Three BYOD approaches -- and the budget impact

By Ennio Carboni, president of Ipswitch's Network Management Division, Network World |  Consumerization of IT, BYOD

This vendor-written tech primer has been edited by Network World to eliminate product promotion, but readers should note it will likely favor the submitter's approach.

Love it or hate it, BYOD is likely already affecting security, network performance and your budget (it can drive up costs by more than a third, according to some researchers). Here are three approaches to address these challenges.

ANALYSIS: How BYOD has changed the IT landscape

* The Frugal Approach: Some IT departments are "securing" their network by isolating all tablets and smartphone devices to a separate VLAN, outside the corporate network, where the only way to access internal resources is via VPN. There are no specific mobile management capabilities, so IT utilizes existing network management solutions to monitor network traffic inside and outside the VLAN to detect suspicious activity and ensure new demands on network bandwidth are being met. Does it work? Yes, for some organizations.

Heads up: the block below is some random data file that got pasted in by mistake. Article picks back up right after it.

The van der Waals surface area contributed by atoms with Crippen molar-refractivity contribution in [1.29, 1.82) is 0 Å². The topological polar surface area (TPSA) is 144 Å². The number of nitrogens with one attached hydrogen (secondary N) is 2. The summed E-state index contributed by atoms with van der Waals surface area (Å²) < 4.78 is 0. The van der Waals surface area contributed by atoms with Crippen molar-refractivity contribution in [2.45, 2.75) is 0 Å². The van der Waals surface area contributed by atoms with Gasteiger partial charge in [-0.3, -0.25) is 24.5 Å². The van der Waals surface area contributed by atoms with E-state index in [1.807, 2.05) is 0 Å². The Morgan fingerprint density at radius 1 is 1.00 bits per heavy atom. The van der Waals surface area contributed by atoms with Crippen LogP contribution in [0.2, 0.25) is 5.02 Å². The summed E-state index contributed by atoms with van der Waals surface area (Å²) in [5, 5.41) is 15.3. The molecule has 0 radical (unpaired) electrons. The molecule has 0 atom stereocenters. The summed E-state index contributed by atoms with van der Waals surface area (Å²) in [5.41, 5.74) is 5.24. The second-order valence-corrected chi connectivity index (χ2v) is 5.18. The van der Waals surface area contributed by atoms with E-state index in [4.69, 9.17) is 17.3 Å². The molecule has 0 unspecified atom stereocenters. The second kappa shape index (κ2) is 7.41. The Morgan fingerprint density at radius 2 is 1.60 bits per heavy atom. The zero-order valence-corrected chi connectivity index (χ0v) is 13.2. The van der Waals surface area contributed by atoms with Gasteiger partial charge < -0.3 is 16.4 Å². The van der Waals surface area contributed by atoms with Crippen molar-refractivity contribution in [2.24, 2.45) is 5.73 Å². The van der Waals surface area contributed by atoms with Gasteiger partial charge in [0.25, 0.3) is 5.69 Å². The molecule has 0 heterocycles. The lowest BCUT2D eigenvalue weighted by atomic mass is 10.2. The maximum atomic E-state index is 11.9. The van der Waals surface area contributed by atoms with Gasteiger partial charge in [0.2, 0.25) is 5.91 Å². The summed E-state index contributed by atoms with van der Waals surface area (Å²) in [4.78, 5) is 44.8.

Is it optimal? No. You still lack visibility to discover who are the top bandwidth consumers and track these trends in the long term. Will it fit your existing IT budget? Yes, since you are probably repurposing the tools that you already have in place. 

* The Big Brother Approach: Some IT departments are willing to spend on dedicated mobile management capabilities. Costs add up quickly as more devices are introduced to the network. There are several approaches here as well -- at various costs -- but this approach is best for larger organizations or public companies that must met compliance regulations. For example, you can focus on the mobile endpoints and force end users to use a password. Another area to explore is encryption of any sensitive data, such as corporate email. You can select a SaaS solution that creates a so-called "dual-persona" environment where some apps and data are cordoned off for enterprise use, others for personal use.

Originally published on Network World |  Click here to read the original story.
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